DCSIMG

Three youths pen public letters of apology after damaging bridge at Hubbard’s Hills in Louth

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Three youths have penned public letters of apology after damaging a wooden footbridge at Hubbard’s Hills in Louth in May.

‘Restorative justice’ has been used to resolve the incident of May 21, when officers from the town’s Neighbourhood Policing Team attended the beauty spot after reports were received of the vandalism taking place, and swiftly identified a number of individuals suspected of being responsible for the damage.

The three were issued with Unacceptable Behaviour Warning letters, the first stage of a warning process that can ultimately lead to an ASBO, and a Restorative Resolution arranged.

All three have written public letters of apology, expressing regret for their actions, and they will be completing unpaid work during the summer holidays to make amends.

Additionally, each family will be financially compensating with a donation towards the costs of the repair of the bridge.

Louth Town Community Beat Manager, PC Rachel Dobson, said: “This was an incident of mindless damage which caused a great deal of upset in the community.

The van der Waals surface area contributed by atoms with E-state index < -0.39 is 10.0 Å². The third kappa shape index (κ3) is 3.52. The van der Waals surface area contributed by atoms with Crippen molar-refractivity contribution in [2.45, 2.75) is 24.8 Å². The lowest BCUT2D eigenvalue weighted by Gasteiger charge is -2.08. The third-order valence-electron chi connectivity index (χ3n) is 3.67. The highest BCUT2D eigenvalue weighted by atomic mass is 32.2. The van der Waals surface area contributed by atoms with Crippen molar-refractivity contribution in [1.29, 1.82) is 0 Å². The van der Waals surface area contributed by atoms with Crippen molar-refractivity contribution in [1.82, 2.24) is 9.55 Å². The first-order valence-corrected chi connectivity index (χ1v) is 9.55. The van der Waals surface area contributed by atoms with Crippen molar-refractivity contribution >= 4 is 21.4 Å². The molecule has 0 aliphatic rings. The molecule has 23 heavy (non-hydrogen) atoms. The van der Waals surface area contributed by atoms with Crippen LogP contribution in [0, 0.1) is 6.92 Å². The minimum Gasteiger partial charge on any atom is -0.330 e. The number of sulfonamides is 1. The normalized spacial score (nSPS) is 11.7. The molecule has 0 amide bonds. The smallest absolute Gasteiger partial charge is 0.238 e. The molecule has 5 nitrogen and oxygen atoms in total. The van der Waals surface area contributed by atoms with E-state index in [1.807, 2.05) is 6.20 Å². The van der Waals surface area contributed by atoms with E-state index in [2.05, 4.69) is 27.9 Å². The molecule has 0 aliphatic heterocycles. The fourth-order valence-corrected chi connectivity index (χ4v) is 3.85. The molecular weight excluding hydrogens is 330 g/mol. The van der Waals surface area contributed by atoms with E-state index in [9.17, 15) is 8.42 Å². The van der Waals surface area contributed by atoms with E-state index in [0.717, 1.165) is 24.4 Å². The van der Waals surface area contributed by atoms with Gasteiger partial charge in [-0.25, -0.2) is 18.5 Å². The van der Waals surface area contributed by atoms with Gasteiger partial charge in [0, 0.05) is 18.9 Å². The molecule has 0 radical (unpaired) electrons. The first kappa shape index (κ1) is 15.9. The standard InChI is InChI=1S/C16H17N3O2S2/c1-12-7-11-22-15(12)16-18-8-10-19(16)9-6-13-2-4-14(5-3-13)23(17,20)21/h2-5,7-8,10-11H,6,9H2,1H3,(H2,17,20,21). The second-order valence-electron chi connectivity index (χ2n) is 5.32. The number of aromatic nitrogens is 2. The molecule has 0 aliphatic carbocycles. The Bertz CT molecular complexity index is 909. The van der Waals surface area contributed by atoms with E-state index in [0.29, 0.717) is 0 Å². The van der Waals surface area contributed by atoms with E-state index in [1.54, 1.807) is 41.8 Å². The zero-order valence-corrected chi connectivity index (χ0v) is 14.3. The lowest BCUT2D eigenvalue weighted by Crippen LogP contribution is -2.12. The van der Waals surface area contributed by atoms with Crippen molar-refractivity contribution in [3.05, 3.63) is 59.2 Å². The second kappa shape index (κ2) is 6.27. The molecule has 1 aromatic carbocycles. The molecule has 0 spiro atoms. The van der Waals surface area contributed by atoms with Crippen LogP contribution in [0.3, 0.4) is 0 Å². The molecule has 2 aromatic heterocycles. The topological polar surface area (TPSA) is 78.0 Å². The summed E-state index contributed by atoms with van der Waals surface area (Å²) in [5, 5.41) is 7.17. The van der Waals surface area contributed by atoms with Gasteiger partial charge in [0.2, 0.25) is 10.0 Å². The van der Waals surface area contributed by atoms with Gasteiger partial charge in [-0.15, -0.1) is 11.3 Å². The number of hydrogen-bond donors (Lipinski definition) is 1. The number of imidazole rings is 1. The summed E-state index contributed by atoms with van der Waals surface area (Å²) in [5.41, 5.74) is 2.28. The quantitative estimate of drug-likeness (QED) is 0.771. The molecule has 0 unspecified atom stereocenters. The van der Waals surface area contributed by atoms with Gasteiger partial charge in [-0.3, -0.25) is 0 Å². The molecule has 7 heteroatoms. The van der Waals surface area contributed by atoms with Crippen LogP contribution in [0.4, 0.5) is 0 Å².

“Whilst carrying out the unpaid work this summer, the youths involved will gain a clearer insight into the impact their actions had on those who enjoy the area and develop a better understanding of good citizenship”.

Restorative Resolutions are an opportunity to give victims the power to influence what happens to those responsible for crimes against them.

Police officers will discuss proposed Restorative Resolutions with victims and although they are usually only considered for less serious offences, with the victim’s approval, every crime is judged on its own merits.

Offenders are able to better understand the real impact of their crime on the victim.

Victims often receive apologies and/or compensation from the offender but this is a pretty much open-ended scheme which allows for any resolution as long as it is sensible and proportionate to what has happened.

Police cautions and other out of court disposals still have their place but a caution or a fixed penalty notice offer little reparation to the victim.

A Restorative Resolution allows for a bespoke course of action fitting to the crime and gives something back to the victim.

Restorative Resolution is in no way meant to replace prosecutions and court appearances but does divert less serious, often first time offenders away from the Criminal Justice System.

It is shown that the use of such Restorative Justice reduces reoffending.

What do you make of the outcome? Comment using the comment box on this page or email sam.kinnaird@jpress.co.uk

 

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